Severe infestation of spider mites will eventually kill the leaves on tomato plants, reducing the vigor of the plant and the number and quality of fruit produced. Can you identify a spider mite on your tomato plant?

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Spider Mites on Tomato

Spider mites are attracted to a variety of plants, but, in Kansas, during the summer, they cause more problems for tomato plants, a Kansas State University horticulturist said.

"The tiny insects feed on the underside of the plant leaves and suck the juices out the plant, causing the leaves to turn yellow and ultimately die," said Rebecca McMahon, Kansas State University Research and Extension horticulture agent in Sedgwick County, Kan. "An infestation can reduce the vigor of the plant and the number - and quality - of fruit produced."

Gardeners will be able to identify spider mites on tomato and other plants by a characteristic stippling on the leaves - it almost looks like someone took a paint brush and flung it at the plant, leaving tiny pale yellow or white specks on the leaves, McMahon said.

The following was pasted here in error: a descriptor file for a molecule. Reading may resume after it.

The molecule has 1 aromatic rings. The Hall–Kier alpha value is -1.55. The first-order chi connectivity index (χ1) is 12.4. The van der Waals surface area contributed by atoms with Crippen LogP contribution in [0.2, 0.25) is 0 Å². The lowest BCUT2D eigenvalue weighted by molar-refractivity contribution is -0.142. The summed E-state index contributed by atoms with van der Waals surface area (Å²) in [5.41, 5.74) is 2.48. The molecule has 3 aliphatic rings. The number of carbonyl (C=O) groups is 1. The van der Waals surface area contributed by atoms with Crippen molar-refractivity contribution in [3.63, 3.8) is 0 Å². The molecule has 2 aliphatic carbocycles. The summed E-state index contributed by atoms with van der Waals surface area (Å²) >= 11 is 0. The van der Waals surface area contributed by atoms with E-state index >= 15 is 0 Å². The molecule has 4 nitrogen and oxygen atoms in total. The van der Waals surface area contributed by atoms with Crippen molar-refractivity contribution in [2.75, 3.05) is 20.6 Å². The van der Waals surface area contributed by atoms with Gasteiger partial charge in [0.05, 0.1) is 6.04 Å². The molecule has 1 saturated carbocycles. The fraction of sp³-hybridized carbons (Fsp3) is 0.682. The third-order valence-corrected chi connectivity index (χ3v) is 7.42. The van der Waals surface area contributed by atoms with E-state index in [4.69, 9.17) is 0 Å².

To confirm a spider mite infestation, choose a leaf that has the characteristic stippling pattern and place it over a white or light-colored piece of paper. Tap the leaf gently, and, after a few taps, remove the paper. If, in a few seconds, tiny black or red specks on the paper begin crawling around, you´ll know that you have spider mites.

"Spider mites are one of the most difficult insect pests to control," said McMahon, who explained that there isn´t a good insecticide that will kill them.

Extension horticulturists currently recommend aiming a hard stream of water at infested plants to knock spider mites off the plants. Other options include insecticidal soaps, horticultural oils, or neem oil.

"To be effective, such products will need to come in contact with the spider mite or spider mite egg," McMahon said. "Spraying the undersides of the leaves where most spider mites eat and live is recommended. When spider mites are evident, spraying once a week to kill young mites as they hatch also is recommended."

This feature story prepared with Rebecca McMahon, Kansas State University Research and Extension Horticulture Agent, Sedgwick County. For more information, visit your local county extension office or visit our website at

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